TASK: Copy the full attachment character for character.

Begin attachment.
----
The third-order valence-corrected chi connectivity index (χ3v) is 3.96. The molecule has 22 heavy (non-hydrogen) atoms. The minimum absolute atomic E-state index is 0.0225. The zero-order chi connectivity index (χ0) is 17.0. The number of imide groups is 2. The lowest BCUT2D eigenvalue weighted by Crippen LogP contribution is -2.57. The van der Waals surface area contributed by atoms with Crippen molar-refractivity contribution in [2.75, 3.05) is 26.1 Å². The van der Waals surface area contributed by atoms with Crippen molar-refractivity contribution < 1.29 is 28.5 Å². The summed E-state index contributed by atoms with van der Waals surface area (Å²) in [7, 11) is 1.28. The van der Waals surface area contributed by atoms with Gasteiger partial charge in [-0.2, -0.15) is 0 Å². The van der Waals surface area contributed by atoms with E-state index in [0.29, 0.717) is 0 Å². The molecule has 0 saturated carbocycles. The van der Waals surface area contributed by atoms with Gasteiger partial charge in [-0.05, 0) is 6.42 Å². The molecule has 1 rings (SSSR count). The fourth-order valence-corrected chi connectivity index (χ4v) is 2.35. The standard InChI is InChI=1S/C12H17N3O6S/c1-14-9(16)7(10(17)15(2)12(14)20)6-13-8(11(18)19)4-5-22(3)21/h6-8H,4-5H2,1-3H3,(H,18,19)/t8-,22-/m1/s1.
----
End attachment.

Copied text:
The third-order valence-corrected chi connectivity index (χ3v) is 3.96. The molecule has 22 heavy (non-hydrogen) atoms. The minimum absolute atomic E-state index is 0.0225. The zero-order chi connectivity index (χ0) is 17.0. The number of imide groups is 2. The lowest BCUT2D eigenvalue weighted by Crippen LogP contribution is -2.57. The van der Waals surface area contributed by atoms with Crippen molar-refractivity contribution in [2.75, 3.05) is 26.1 Å². The van der Waals surface area contributed by atoms with Crippen molar-refractivity contribution < 1.29 is 28.5 Å². The summed E-state index contributed by atoms with van der Waals surface area (Å²) in [7, 11) is 1.28. The van der Waals surface area contributed by atoms with Gasteiger partial charge in [-0.2, -0.15) is 0 Å². The van der Waals surface area contributed by atoms with E-state index in [0.29, 0.717) is 0 Å². The molecule has 0 saturated carbocycles. The van der Waals surface area contributed by atoms with Gasteiger partial charge in [-0.05, 0) is 6.42 Å². The molecule has 1 rings (SSSR count). The fourth-order valence-corrected chi connectivity index (χ4v) is 2.35. The standard InChI is InChI=1S/C12H17N3O6S/c1-14-9(16)7(10(17)15(2)12(14)20)6-13-8(11(18)19)4-5-22(3)21/h6-8H,4-5H2,1-3H3,(H,18,19)/t8-,22-/m1/s1.